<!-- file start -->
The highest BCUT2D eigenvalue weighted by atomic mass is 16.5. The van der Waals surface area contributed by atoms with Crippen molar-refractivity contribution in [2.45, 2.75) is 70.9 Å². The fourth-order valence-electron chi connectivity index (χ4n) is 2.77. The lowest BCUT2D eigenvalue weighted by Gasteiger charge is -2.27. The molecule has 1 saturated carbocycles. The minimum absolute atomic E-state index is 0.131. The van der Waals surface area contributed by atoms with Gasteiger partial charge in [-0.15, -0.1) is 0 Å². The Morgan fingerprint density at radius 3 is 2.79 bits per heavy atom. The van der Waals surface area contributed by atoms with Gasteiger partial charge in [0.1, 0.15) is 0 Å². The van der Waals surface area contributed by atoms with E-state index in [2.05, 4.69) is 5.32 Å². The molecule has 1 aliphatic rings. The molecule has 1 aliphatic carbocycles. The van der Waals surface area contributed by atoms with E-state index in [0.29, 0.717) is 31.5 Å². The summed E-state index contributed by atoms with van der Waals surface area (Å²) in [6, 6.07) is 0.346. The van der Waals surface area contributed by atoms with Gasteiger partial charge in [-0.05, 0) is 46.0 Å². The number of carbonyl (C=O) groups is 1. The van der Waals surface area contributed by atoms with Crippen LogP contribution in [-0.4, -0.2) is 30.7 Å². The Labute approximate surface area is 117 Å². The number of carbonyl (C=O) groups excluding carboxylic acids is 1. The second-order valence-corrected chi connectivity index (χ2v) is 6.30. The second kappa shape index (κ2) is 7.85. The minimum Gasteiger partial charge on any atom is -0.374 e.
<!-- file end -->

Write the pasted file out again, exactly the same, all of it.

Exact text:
The highest BCUT2D eigenvalue weighted by atomic mass is 16.5. The van der Waals surface area contributed by atoms with Crippen molar-refractivity contribution in [2.45, 2.75) is 70.9 Å². The fourth-order valence-electron chi connectivity index (χ4n) is 2.77. The lowest BCUT2D eigenvalue weighted by Gasteiger charge is -2.27. The molecule has 1 saturated carbocycles. The minimum absolute atomic E-state index is 0.131. The van der Waals surface area contributed by atoms with Gasteiger partial charge in [-0.15, -0.1) is 0 Å². The Morgan fingerprint density at radius 3 is 2.79 bits per heavy atom. The van der Waals surface area contributed by atoms with Gasteiger partial charge in [0.1, 0.15) is 0 Å². The van der Waals surface area contributed by atoms with E-state index in [2.05, 4.69) is 5.32 Å². The molecule has 1 aliphatic rings. The molecule has 1 aliphatic carbocycles. The van der Waals surface area contributed by atoms with E-state index in [0.29, 0.717) is 31.5 Å². The summed E-state index contributed by atoms with van der Waals surface area (Å²) in [6, 6.07) is 0.346. The van der Waals surface area contributed by atoms with Gasteiger partial charge in [-0.05, 0) is 46.0 Å². The number of carbonyl (C=O) groups is 1. The van der Waals surface area contributed by atoms with Crippen LogP contribution in [-0.4, -0.2) is 30.7 Å². The Labute approximate surface area is 117 Å². The number of carbonyl (C=O) groups excluding carboxylic acids is 1. The second-order valence-corrected chi connectivity index (χ2v) is 6.30. The second kappa shape index (κ2) is 7.85. The minimum Gasteiger partial charge on any atom is -0.374 e.